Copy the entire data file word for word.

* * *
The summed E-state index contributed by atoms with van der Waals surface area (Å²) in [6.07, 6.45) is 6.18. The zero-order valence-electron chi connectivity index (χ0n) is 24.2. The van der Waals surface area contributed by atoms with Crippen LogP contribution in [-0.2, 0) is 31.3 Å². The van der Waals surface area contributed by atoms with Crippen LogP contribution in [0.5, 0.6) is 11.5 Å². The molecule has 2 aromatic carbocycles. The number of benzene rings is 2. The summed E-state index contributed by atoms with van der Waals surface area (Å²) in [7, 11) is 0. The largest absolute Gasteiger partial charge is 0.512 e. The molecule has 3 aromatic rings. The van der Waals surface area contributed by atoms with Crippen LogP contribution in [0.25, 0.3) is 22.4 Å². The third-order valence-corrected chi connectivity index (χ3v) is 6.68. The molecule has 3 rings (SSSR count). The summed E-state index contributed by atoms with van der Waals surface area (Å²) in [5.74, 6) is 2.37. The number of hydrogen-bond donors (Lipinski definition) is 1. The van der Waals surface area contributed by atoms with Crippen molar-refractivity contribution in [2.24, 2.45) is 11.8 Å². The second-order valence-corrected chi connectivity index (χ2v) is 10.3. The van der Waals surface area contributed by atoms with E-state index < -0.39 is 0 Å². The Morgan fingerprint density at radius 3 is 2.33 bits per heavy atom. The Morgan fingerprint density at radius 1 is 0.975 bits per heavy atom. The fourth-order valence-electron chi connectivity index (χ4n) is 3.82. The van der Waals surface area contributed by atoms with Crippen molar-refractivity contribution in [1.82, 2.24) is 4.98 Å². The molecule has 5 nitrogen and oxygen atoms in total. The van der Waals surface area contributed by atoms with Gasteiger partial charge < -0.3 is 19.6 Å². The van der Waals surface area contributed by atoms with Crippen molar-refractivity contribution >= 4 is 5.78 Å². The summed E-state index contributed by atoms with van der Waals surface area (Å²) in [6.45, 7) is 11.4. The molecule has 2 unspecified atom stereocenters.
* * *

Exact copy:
The summed E-state index contributed by atoms with van der Waals surface area (Å²) in [6.07, 6.45) is 6.18. The zero-order valence-electron chi connectivity index (χ0n) is 24.2. The van der Waals surface area contributed by atoms with Crippen LogP contribution in [-0.2, 0) is 31.3 Å². The van der Waals surface area contributed by atoms with Crippen LogP contribution in [0.5, 0.6) is 11.5 Å². The molecule has 2 aromatic carbocycles. The number of benzene rings is 2. The summed E-state index contributed by atoms with van der Waals surface area (Å²) in [7, 11) is 0. The largest absolute Gasteiger partial charge is 0.512 e. The molecule has 3 aromatic rings. The van der Waals surface area contributed by atoms with Crippen LogP contribution in [0.25, 0.3) is 22.4 Å². The third-order valence-corrected chi connectivity index (χ3v) is 6.68. The molecule has 3 rings (SSSR count). The summed E-state index contributed by atoms with van der Waals surface area (Å²) in [5.74, 6) is 2.37. The number of hydrogen-bond donors (Lipinski definition) is 1. The van der Waals surface area contributed by atoms with Crippen molar-refractivity contribution in [2.24, 2.45) is 11.8 Å². The second-order valence-corrected chi connectivity index (χ2v) is 10.3. The van der Waals surface area contributed by atoms with E-state index < -0.39 is 0 Å². The Morgan fingerprint density at radius 3 is 2.33 bits per heavy atom. The Morgan fingerprint density at radius 1 is 0.975 bits per heavy atom. The fourth-order valence-electron chi connectivity index (χ4n) is 3.82. The van der Waals surface area contributed by atoms with Crippen molar-refractivity contribution in [1.82, 2.24) is 4.98 Å². The molecule has 5 nitrogen and oxygen atoms in total. The van der Waals surface area contributed by atoms with Gasteiger partial charge < -0.3 is 19.6 Å². The van der Waals surface area contributed by atoms with Crippen molar-refractivity contribution >= 4 is 5.78 Å². The summed E-state index contributed by atoms with van der Waals surface area (Å²) in [6.45, 7) is 11.4. The molecule has 2 unspecified atom stereocenters.